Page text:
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Occasional solo appearances in Europe followed, including a sold-out show with Nick Cave at London's Meltdown Festival in 1999.
"The place was not only full of his older fans, but young kids," says Casey, who still performs with Hazlewood. "The young kids have latched on to those dark songs. I don't know what the reason is, but who am I to question it?" he laughs, adding "If it's working, it's working."
"Isn't that strange?" says Hazlewood of his rediscovery. "I'd have picked on somebody else myself. I certainly never thought any of my stuff would be appreciated 30 years down the line."
However, to many it seemed inevitable that the surreal Zeitgeist of the '90s would bring with it a renewed fascination with Hazlewood's skewed songscapes. More artists -- from ambient electronic duo Air to country songsmith Johnny Dowd -- began to recognize Hazlewood's influence, namechecking him in interviews.
Joey Burns of Tucson's Giant Sand-Calexico contingent says his bands' desert-noir style owes a particularly large debt to Hazlewood. "For me his production was pivotal. It was really eye-opening. His work helped provide a lot of inspiration that went into making the past few Calexico albums especially."
Burns also points to the power of Hazlewood's music in conjuring up a broad panorama of images and emotions.
"The key is that he's got such a great sense of humor and imagination. I think for a lot of people -- despite the fact of him being slightly campy or whatever -- his stuff really does hold true and sink deeper," enthuses Burns. "He was able to tap into something that had never been done before."
Another aspect of Hazlewood that clearly appeals to the current generation of indie rockers is his reputation as a D.I.Y. pioneer -- the self-made maverick who went against the prevailing winds of the industry and emerged triumphant.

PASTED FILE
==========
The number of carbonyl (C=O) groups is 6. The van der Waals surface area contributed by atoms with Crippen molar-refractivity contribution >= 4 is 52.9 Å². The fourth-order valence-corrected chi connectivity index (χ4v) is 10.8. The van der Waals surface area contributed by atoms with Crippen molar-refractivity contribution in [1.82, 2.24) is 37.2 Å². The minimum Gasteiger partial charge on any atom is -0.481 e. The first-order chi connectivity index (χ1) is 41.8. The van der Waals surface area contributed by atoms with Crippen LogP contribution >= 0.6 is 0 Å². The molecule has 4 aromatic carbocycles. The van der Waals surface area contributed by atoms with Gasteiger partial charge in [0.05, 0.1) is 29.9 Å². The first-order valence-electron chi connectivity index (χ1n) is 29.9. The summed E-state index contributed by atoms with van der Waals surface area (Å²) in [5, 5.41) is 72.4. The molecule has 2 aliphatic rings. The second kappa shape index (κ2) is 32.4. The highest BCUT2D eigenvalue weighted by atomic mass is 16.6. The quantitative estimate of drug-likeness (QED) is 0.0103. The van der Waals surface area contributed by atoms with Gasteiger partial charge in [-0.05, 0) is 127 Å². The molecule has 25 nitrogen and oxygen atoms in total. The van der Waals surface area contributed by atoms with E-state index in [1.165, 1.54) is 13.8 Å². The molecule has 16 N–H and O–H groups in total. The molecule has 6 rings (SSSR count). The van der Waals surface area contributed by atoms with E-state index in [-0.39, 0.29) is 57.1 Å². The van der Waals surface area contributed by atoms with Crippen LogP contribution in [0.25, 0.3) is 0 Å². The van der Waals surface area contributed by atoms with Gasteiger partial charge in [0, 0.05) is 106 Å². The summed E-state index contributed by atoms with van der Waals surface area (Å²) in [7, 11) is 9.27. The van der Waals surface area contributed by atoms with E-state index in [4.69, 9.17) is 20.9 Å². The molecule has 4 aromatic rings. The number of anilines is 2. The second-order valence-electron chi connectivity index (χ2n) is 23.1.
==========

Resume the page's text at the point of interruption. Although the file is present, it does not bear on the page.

"I love his spirit -- of being someone very tough and strong-minded and strong-willed. He's like a Clint Eastwood of the rock world," says Burns. "And I think he personifies that perfectly. Not only did he do that with his music, but with his business dealings as well. His whole story of going to Hollywood and, when he faces rejection, he says, 'Well, fuck it. I'll just do it myself.' That spirit totally correlates and relates to what's going on today."
Wyndham Wallace, head of U.K.'s City Slang Records -- the label currently handling Hazlewood's recordings -- sees his appeal as a combination of visceral and aesthetic delights.
"First, there's the glory of his voice. One of those remarkable voices that just gets you and you can't say quite why. He constantly refers to the fact that he's got probably one of the worst voices that ever walked this earth. But it's not, it's really one of the most amazing things you'll ever hear. That's one of those things that draws people in straightaway.
"Plus there is beautiful melancholy that's at the heart of his songs," adds Wallace. "Which is normally so smothered that you don't realize there's this bittersweet thing going on. And there's his lyrics, which are funny, miserable, extraordinarily sexy and sometime perverse. I don't think many people have ever managed to make pop records be quite so intelligent as he did."
Wallace has been busy readying a new Hazlewood collection. The disc -- going under the working title of For Every Solution There Is a Problem -- features three new Hazlewood originals and collection of unreleased demos. "There's two dozen or so pieces of unreleased material from the last 25 years," says Wallace, "And there's some magnificent songs on there, as you might expect."
City Slang plans to pare down the collection to about 14 tracks and release it in January 2002. Also set to bow at the same time is a Hazlewood tribute album.
"I've gotten really, really exciting responses so far. I'm kind of loath to say exactly who is taking part at this point," says Wallace. "But there is going to be a diversity of established names, exciting up-and-coming artists and one or two of the old guard involved as well."
Rumored participants include Calexico, Nick Cave and Beck, as well as several others linked to the proposed 1991 SubPop salute.
"It is very gratifying that they'd even bother to do it," says Hazlewood. "The silliest word I can think of is that it tickles me. If you can be tickled at my age. But it really does."
Also pending it the release of a Hazlewood novel, The Pope's Daughter. Described by Hazlewood as "the Story of the Creation and Nancy," Wallace adds that the book is a "short, very funny semi-fictional account of his time working with Sinatra. There's absolutely no doubt that it captures the quintessential essence of Lee."
For Wallace -- who's grown close working with Hazlewood over the past few years -- spreading the word about his rich body of work is the real aim of the myriad projects.
"His music is recognized by 90 percent of people who've ever listened to a record in their life. They just don't know that it's him," Wallace says. "My prime objective is to try within the next year to see that Lee has gone from being someone people say, "Was that the guy who did that?' to "That was the guy who did that!"